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WED4.6: Ecosystem based approaches and engineering measures
Land use change and human health in the Eastern Himalayas: an adaptive ecosystem
International center for INtegrated Mountain Development (ICIMOD), Nepal, Federal Democratic Republic of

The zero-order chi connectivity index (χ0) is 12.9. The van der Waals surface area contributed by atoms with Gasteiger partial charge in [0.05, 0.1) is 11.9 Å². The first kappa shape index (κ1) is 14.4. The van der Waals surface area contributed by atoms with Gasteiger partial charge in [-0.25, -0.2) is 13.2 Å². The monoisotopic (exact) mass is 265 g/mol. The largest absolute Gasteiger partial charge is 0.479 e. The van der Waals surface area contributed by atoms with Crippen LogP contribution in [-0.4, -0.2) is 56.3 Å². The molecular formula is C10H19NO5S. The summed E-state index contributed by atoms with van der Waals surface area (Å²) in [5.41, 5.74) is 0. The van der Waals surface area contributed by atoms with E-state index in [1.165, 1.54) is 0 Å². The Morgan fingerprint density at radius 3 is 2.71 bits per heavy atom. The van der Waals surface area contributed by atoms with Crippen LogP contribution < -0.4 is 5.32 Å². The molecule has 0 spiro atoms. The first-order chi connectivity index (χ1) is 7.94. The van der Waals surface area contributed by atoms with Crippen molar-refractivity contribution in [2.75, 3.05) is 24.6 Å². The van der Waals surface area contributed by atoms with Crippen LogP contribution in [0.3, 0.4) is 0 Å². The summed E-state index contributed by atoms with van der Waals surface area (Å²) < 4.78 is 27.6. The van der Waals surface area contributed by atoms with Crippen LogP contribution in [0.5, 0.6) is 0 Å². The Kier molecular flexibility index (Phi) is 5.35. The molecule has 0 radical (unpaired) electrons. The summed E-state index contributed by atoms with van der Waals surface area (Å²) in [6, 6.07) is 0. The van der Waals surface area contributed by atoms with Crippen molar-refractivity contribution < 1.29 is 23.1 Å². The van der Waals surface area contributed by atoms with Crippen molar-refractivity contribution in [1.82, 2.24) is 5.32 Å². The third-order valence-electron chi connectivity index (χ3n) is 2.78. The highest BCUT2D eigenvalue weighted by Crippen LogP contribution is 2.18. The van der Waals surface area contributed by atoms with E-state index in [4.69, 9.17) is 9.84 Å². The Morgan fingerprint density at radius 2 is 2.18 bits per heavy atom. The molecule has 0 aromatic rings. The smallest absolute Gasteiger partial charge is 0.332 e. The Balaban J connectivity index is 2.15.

Human health is essential to poverty reduction and human development (WHO, 2006). The universal enjoyment of good health is acknowledged as a fundamental human right (WHO, 1992). However, human health is affected by environment, particularly ecosystem services. The WHO estimates that 24 per cent of global human disease burden is caused by the environmental factors whilst the Millennium Ecosystem Assessment clearly shows the close linkages between ecosystem services and human well being. Himalayan region is a hot spot for biological and cultural diversity. It provides rich ecosystem services for the 150 million people living in this region and also the world at large. Unfortunately these ecosystem services have been increasingly threatened and encroached by unsustainable and inequitable development policies and programs as well as climate change. In this backdrop, ICIMOD and its partners in Nepal, Tibet and Yunnan Province of China conducted a research by using EcoHealth approach in eastern Himalaya to understand the linkages between land use change and human health. The project explored the answers for the following research questions: What are the human health issues affected by changes in ecosystem services and social change associated with land use change today? How is human health affected by changes in ecosystem services and social change associated with land use change? How can EcoHealth approaches be applied to generate information that will contribute to improved health and wellbeing as well as improved environmental sustainability? The findings reveals that the linkages between land use change, ecosystem services and human health in Himalayan region are complicated, diverse, dynamic and often mediated by social factors. EcoHealth approach has greater potential to develop workable solution to address the issue of ecosystem service degradation and to improve human health.